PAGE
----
Voice-Activated Commands

System keeps cops hands free.

by / May 2, 2006 0
While patrolling the streets, police officers get accustomed to having to juggle all sorts of tasks -- operating two-way radios, scanners, radar and video equipment, sirens and lights -- not to mention having to peer into alleys and check mirrors for possible wrongdoing, all while maneuvering in traffic.

That's just business as usual for the majority of police officers -- but not those officers whose vehicles are equipped with Project 54, a voice-activated system that allows officers to operate most equipment -- radios, scanners, siren, lights, etc. -- with voice commands, instead of taking their hands off the wheel and eyes off the road.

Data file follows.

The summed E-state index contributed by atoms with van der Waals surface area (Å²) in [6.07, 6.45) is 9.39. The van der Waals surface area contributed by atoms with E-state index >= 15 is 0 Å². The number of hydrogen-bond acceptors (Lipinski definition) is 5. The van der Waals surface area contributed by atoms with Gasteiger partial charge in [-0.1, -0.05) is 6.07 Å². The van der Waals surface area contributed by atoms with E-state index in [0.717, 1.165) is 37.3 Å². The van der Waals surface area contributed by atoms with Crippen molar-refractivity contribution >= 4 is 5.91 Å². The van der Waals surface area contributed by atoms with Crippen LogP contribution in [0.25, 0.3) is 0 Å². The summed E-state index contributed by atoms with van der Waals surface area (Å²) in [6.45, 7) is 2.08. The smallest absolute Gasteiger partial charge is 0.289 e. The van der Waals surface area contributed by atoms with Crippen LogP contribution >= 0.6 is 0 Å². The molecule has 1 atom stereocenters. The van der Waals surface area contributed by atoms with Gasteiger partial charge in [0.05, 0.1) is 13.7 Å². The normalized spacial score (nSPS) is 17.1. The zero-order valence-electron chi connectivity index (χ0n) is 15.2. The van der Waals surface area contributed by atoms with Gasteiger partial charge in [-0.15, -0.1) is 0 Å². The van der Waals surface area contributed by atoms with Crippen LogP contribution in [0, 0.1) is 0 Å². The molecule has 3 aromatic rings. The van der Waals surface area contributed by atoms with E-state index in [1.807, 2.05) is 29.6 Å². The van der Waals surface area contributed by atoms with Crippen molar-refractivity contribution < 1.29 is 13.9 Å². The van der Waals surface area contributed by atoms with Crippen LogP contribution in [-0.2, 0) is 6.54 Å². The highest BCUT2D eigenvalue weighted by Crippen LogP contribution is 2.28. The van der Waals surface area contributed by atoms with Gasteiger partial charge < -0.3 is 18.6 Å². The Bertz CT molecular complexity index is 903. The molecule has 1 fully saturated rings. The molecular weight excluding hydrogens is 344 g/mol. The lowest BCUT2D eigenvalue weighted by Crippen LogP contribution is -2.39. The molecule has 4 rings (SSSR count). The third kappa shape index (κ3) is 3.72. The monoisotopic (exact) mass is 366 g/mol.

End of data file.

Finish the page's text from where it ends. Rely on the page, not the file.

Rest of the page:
The New Hampshire State Police and the Carlsbad, Calif., Police Department, which implemented the system in May 2005, are among the growing number of police forces nationwide providing their officers with the ability to speak commands to run various pieces of equipment in their police cruisers.

The system, named after the 1960s television show, Car 54, Where Are You? was developed by the University of New Hampshire (UNH) and tested by the New Hampshire State Police in early 2002. The testing went well and in August 2003, most squad cars, save the older vehicles near the end of their life span, were outfitted with the technology.

The New Hampshire State Police, one of more than 60 police agencies using Project 54, had deployed it in about 700 cars as of February 2006, according to University of New Hampshire Research Computing Center Director William Lenharth, lead engineer on the project.